Selection Sunday

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NCAA will not mess with Selection Sunday by giving the NCAA Tournament a weekly bracket show

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Fans of Selection Sunday rejoice!

According to a report from‘s Matt Norlander, the NCAA has decided not to mess with one of college basketball’s most sacred traditions by opting not to hold a weekly show like they did with the six-week show leading up to the College Football Playoff.

The NCAA’s senior vice president for the men’s basketball championships, Dan Gavitt, told that the men’s basketball committee decided against a televised show that would unveil some form of official, updated look at how the bracket is currently situated.

“Ultimately some folks will agree with this, and others will disagree, but the surprise of Selection Sunday is one of the things that makes March Madness special,” Gavitt said to Norlander. “Peeking at the presents under the Christmas tree was not something this committee was anxious to offer up at this point.”

With college basketball being played on a nightly basis, it also means a show similar to the College Football Playoff’s version wouldn’t mean as much since things can change so quickly.

“Because games are played once a week, and essentially on the weekends, the rhythm of a weekly ranking is much more tradition-bound in college football than it is in college basketball,” Gavitt said to Norlander. “In basketball, polls come out Monday morning and they can be outdated by Monday [night]. The frequency of games, the number of days, the fluidity there creates challenges around doing a show on a regular basis.”

The committee probably also hesitated after the controversy caused by the College Football Playoff’s version of the show. The CFP had a weekly unveiling the top four teams that were currently in the new playoff model based on how the season was currently playing out. TCU dropped from third to sixth during the final week of the show despite a 55-3 win over Iowa State and many across the country weren’t afraid to mention the Horned Frogs during the College Football Playoff games on social media.

While a show like this is likely inevitable for the future — Gavitt also acknowledged that the NCAA is looking for more attention-grabbing solutions for college basketball —  things will be the way that college basketball fans have always enjoyed them in 2015.

Florida, Wichita State, Arizona, Virginia claim No. 1 seeds



CBT’s Printable 2014 NCAA Tournament bracket

Florida, Wichita State, Arizona and Virginia claimed the No. 1 seeds in the 2014 men’s NCAA tournament, while the seeding committee also dished out a few surprises in the bracket, ensuring yet another lively March Madness.

The Gators (32-2), ranked No. 1 in the polls, claimed the tournament’s top overall seed and the top spot in the South Region after beating Kentucky in the SEC tournament title game. They’ll face the winner of the Colorado-Pittsburgh, while Kansas, Syracuse and UCLA round out the top four seeds in the region.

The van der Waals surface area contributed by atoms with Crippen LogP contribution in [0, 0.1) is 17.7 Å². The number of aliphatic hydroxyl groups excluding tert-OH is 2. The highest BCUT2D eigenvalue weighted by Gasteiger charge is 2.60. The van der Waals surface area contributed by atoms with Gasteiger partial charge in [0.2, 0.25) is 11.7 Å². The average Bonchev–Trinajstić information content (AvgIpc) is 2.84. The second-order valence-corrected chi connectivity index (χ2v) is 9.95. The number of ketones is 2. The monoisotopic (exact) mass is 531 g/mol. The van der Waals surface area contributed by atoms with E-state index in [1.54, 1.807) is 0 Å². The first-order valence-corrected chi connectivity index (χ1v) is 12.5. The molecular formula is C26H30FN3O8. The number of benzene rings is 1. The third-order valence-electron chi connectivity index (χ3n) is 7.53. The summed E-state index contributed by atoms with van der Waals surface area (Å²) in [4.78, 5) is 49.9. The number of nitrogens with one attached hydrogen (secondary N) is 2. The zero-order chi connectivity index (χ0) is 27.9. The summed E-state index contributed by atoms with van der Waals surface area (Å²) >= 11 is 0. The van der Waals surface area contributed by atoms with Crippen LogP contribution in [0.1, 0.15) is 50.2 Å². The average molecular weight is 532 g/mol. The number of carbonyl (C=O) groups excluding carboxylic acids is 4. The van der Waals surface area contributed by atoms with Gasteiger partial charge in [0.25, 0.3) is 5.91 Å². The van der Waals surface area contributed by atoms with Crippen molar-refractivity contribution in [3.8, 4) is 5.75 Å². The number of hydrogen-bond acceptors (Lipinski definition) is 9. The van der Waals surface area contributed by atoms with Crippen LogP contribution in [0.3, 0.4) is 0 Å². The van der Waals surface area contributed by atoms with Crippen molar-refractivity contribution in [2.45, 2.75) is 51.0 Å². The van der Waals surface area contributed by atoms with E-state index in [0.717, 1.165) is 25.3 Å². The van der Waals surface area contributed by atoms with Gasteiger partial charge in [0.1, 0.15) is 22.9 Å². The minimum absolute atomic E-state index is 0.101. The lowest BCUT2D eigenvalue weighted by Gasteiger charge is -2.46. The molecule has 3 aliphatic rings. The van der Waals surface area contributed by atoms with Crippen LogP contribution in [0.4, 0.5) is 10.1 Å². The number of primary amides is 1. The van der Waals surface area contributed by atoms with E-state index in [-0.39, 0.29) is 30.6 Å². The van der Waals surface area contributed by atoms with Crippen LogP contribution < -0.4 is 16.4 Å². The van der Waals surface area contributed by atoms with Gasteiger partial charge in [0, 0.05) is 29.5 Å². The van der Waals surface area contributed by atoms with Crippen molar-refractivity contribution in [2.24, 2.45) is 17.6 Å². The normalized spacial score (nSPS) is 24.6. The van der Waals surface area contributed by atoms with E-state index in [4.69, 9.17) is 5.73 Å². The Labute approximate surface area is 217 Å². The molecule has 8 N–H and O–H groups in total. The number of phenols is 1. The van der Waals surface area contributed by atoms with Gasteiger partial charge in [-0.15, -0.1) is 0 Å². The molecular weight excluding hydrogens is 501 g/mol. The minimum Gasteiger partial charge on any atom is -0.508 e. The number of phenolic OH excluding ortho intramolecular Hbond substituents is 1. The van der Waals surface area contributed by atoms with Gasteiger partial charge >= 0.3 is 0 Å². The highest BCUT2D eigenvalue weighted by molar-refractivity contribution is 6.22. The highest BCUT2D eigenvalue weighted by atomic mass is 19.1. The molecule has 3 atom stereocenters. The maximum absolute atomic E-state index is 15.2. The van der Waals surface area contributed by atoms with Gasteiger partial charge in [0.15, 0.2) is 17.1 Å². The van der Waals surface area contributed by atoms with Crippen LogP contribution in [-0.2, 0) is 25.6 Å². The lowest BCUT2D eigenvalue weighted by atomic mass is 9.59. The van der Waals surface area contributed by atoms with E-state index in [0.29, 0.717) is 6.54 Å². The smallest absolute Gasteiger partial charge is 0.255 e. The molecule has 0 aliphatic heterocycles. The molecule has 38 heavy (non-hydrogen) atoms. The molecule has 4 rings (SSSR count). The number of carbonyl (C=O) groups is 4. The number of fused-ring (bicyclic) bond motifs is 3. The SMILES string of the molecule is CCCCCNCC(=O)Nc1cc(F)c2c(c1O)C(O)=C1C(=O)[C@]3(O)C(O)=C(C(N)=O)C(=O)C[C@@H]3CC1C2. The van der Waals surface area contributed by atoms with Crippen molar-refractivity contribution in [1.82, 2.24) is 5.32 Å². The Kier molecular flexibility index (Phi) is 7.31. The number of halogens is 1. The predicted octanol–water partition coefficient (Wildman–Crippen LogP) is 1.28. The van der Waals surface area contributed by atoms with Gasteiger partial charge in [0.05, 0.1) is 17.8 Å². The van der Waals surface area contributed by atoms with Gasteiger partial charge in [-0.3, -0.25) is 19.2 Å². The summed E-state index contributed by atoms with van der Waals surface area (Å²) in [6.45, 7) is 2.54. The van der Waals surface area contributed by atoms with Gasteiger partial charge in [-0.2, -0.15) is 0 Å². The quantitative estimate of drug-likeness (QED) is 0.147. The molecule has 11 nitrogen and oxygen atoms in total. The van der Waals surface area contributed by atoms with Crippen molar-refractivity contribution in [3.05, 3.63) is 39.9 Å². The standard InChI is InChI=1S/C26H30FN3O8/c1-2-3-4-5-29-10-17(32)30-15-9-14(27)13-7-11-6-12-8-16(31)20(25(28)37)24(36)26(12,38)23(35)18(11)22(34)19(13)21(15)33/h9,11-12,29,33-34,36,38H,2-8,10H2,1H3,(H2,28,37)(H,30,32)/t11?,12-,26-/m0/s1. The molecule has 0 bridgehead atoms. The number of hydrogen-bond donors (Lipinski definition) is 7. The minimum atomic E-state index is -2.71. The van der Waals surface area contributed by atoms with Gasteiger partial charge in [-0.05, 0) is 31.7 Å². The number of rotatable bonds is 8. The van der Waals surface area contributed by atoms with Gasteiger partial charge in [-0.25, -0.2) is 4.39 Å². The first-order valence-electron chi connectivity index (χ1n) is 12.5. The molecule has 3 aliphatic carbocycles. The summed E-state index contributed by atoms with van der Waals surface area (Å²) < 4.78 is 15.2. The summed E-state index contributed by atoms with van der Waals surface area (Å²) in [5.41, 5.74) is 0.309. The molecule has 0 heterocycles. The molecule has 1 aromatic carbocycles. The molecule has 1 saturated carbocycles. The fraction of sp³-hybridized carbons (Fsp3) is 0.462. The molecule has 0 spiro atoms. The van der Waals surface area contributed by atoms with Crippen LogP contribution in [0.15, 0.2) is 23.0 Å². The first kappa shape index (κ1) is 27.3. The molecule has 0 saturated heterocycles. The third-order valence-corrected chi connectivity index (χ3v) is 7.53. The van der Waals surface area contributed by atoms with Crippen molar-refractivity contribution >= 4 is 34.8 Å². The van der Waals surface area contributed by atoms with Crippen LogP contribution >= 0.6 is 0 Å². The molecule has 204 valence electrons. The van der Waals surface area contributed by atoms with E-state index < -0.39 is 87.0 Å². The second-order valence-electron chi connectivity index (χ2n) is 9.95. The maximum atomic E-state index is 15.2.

Virginia (28-6) won its first ACC Tournament since 1976 with a win over Duke and they were rewarded with the fourth No. 1 seed in the East Region. The experienced Cavaliers gets Memphis or George Washington in the third round while Villanova, Iowa State and Michigan State loom as potential threats as the remaining top four seeds in the region. Should the Cavaliers been the fourth No. 1 seed?

Wichita State (34-0) got the top line in the Midwest Region, but could face Kentucky in the round of 32, a matchup that would feature the team with the most NBA prospects vs. the only unbeaten program in the field. If the Shockers get past Kentucky, they’ll likely face Louisville, the 4 seed in the region. Michigan and Duke are the 2 and 3 seeds in the region.

Arizona (30-4) may have fallen to UCLA in the Pac 12 Tournament title game but can the Wildcats bounce back to get by a West Region that includes Wisconsin, Creighton and San Diego State?

RELATED: Unsure about your bracket? Prep on mid-majors here

First Four games (Tuesday, Wednesday in Dayton, Ohio)

No. 16 seeds: Cal Poly (13-19) vs. Texas Southern (19-14), Albany (18-14) vs. Mount St. Mary’s (16-16

No. 12 seed: N.C. State (21-13) vs. Xavier (21-12)

No. 11 seed: Iowa (20-12) vs. Tennessee (21-12)

That’s the rundown. Now you’ll need to prep for your bracket. The links below will get you started.

Here’s the official seed list for the 2014 NCAA Tournament and the conference breakdown.

Which teams got snubbed by the committee? We take a look at the bubble teams that didn’t make it.

CBT’s 2014 NCAA Tournament South Region Instant Analysis. Does Florida make it past Kansas, Syracuse and UCLA?

CBT’s 2014 NCAA Tournament East Region Instant Analysis. Can Villanova, Michigan State and Iowa State trump No. 1 seed Virginia?

CBT’s 2014 NCAA Tournament West Region Instant Analysis. Does Arizona have enough to get past Wisconsin, Creighton and San Diego State?

CBT’s 2014 NCAA Tournament Midwest Region Instant Analysis. Can Wichita State navigate past a loaded region that includes Michigan, Duke and defending champion Louisville?

Now that you’ve gotten the information you need on all things March Madness are you feeling confident with your bracket? Then be sure to enter College Basketball Talk’s bracket challenge to see if you can beat our experts.

And be sure to follow CBT on Twitter for the latest Selection Sunday thoughts and updates throughout the NCAA Tournament:


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